• In summary, we believe that EMT-related planning assessments should not be included as part of TPL-001 as that standard is already quite detailed and focuses on traditional transmission reliability criteria.  Similar to how TPL-007 was developed to assess new concerns and assessments related to transmission reliability, EMT requirements, as appropriate, should be documented in a new standard. In this regard, the efforts of NERC Project 2020-06 Verification of Models and Data for Generators should be leveraged.
  • As part of a new standard, we generally agree that the TP and PC can develop a process for determining when detailed studies using EMT models are required such that those studies are done in specific and limited scenarios where they are necessary. TPs and PCs shall then perform EMT studies for situations that meet the rationale.
  • As part of a new standard, “stability” can be more clearly and accurately differentiated between studies using EMT models and studies using RMS fundamental frequency positive sequence models. The new standard can be used to ensure that stability criteria for inverter‐based resources is clear, consistent, and appropriate for both EMT and RMS fundamental frequency positive sequence simulations.
  • With regard to EMT assessments, we do not agree that the requirements should be enhanced to clearly state that the “TP and PC” shall develop corrective action plans when the instabilities are identified. Due to the complexities of potential inter actions and performance of inverter based resources, asset owners (such as TOs, GOs) must also be responsible for participating with the TP/PC in developing corrective action plans.

Isidoro Behar, On Behalf of: Long Island Power Authority, , Segments 1

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Daniel Gacek, On Behalf of: Exelon, , Segments 1, 3

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Southern Company supports the EMT SAR Scope in part, with the following proposed modifications:  

1.  Southern Company does not support the portion of this EMT SAR Scope that proposes modifications to TPL-001 and MOD-032, specifically:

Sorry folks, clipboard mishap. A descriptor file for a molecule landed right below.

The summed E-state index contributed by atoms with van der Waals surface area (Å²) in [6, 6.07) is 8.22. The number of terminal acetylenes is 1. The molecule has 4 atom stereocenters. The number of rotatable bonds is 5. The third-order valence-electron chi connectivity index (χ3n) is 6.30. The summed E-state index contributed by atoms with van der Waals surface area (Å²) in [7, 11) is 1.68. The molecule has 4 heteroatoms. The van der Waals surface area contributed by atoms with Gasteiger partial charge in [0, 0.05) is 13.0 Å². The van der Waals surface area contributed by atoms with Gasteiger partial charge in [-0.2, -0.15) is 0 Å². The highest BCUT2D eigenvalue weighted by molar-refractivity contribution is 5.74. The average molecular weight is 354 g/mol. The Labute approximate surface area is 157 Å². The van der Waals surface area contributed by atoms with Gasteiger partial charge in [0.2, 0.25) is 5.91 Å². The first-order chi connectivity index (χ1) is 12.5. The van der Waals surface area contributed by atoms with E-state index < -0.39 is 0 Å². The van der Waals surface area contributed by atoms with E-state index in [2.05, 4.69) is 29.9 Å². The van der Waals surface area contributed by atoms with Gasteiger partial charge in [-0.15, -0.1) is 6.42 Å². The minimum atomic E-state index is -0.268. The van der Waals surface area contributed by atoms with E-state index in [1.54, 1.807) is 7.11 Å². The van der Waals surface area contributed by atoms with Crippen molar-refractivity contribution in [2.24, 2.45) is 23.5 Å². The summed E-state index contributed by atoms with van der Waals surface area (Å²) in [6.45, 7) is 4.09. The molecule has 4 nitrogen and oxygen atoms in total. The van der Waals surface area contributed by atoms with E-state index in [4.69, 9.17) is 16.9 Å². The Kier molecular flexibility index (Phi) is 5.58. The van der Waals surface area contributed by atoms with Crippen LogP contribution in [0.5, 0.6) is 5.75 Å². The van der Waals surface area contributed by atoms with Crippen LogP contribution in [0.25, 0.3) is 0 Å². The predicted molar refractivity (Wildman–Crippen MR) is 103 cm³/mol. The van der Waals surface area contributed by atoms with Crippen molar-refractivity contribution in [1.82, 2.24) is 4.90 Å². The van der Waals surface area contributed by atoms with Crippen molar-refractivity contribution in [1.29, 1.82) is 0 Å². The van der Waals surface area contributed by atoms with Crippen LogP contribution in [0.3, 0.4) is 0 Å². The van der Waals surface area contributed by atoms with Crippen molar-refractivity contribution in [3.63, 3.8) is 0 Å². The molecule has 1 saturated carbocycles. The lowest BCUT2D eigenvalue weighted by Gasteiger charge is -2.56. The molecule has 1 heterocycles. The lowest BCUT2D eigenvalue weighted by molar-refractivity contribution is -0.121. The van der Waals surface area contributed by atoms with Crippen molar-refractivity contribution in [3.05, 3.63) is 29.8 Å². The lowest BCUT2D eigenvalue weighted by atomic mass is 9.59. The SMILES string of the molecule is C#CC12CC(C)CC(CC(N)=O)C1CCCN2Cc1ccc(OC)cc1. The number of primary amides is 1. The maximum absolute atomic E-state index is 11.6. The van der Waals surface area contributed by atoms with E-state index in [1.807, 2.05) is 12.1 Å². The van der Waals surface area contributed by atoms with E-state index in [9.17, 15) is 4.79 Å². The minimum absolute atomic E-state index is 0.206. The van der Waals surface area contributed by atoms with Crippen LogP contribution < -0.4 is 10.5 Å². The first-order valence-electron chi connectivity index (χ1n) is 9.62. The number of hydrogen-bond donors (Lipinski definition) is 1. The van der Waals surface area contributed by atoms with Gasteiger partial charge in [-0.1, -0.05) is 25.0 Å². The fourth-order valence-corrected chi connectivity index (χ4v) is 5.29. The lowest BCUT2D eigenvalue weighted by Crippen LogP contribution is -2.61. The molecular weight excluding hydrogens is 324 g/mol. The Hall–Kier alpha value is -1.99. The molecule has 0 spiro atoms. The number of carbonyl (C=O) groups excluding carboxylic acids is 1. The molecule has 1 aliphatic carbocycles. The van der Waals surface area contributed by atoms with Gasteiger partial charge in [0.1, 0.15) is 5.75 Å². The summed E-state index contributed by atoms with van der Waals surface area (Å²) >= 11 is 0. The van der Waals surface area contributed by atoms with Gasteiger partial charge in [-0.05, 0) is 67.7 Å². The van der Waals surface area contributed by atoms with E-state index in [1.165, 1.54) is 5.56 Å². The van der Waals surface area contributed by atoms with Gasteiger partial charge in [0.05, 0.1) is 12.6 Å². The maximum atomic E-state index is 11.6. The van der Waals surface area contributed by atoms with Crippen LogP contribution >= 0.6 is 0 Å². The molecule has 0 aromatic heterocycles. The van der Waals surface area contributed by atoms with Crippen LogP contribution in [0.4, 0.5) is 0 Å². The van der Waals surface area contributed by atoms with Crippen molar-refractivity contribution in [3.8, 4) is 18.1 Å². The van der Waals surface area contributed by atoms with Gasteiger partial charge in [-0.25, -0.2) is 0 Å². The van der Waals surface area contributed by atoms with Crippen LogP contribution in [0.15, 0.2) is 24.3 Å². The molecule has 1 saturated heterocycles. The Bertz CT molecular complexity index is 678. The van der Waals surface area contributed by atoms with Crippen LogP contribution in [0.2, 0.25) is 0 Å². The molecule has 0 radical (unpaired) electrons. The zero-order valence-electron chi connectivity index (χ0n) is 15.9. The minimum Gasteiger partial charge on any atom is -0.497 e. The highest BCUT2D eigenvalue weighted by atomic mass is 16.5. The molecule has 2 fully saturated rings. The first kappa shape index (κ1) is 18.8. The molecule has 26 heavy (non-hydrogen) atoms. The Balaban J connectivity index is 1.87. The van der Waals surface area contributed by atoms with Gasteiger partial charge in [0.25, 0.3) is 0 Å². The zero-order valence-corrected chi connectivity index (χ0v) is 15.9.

• TPL-001 enhancements: 
    • Southern Company does not support the option of expanding TPL-001 to include EMT studies. Additional clarity needs to be included in the SAR that justifies the need to modify TPL-001 R2, R4, R5 and R6. The system stability criteria should not be any different for EMT simulations. We believe the requirements are correct, as written, unless the SAR clearly identifies the criteria that is missing, including technical justification. 
    • A proposal to modify TPL-001 implies that there is a need to develop large-scale EMT models and perform system-wide EMT studies. We do not support the need to perform system-wide EMT studies. EMT studies should be limited to those areas where there is a reliability need, as determined by the TP and PC. It is extremely challenging, and unpractical, to develop and maintain large-scale EMT models; this requires the development of bounding parameters to determine the size of the power system network that needs to be modeled. Broadly requiring the development/maintenance of EMT models and performing EMT studies puts an unnecessary burden on the TP and PC. EMT modeling and analysis should be used when absolutely necessary for unique scenarios as determined by the TP and PC.
  • MOD-032 enhancements – Southern Company does not support including MOD-032 within the scope of this SAR. In addition, Southern Company does not support modifications to MOD-032 to explicitly distinguish EMT models. Currently, as written, MOD-032 already allows the TP and PC to request modeling data from GOs and TOs, including modeling data necessary to conduct EMT studies (please review MOD-032 R1). 
  •  

2. We support the portion of this SAR that focuses on interconnection studies for inverter-based generation resources, however the following items are of significant concern, and should be addressed as follows: